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Marketing in Focus

Author: Kristin Miller

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Actionable marketing insights to save you time and move your business forward.
19 Episodes
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Today let's talk about how to intentionally use social media to guide your followers down a path to purchase. Social media is one of the few tools we have as marketers that supports all four stages of the customer journey. I’ll cover how to use social media to attract new people to you and convert them into leads; how social can help you close more sales and delight your customers so they keep coming back AND refer you to others. Links Mentioned: Course: Social Media Strategy for Growing Your Business  Freebie: Guide to Stress-Free Social Media Posting  Episode 4: Behind-the-Scenes of a Content Marketing Strategy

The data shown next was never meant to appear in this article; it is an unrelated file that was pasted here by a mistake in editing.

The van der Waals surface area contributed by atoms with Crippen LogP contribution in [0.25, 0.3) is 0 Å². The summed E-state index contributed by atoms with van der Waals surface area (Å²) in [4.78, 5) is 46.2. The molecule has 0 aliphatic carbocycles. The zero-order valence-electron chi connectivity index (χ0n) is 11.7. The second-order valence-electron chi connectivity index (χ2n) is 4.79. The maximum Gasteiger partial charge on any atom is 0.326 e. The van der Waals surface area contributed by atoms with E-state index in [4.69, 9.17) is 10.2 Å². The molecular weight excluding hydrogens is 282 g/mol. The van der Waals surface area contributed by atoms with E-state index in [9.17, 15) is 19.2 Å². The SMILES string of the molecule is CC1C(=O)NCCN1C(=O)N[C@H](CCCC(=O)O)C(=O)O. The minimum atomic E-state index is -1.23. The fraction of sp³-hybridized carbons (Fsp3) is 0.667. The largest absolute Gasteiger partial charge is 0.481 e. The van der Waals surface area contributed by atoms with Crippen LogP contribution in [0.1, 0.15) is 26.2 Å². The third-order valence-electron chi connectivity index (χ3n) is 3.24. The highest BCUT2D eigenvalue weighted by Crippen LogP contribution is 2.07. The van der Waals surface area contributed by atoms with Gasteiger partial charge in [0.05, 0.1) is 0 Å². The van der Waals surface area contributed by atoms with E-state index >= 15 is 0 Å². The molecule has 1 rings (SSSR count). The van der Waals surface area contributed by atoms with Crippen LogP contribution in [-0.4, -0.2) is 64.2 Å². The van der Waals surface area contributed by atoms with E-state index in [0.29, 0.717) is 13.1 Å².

In all of my experiences when things went wrong, I was always better able to recover from it when I had already thought about what I might do when things went wrong.  So today I’m going to share my best tips on how to be prepared, so you can recover faster and with more grace. Identify potential areas for where things might go wrong Develop a plan for handling different situations. Identify business impact: how long would it take you to recover? Identify tools needed. Craft communications in advance Join the conversation in the Marketing in Focus Online Community (a.k.a. the Facebook group)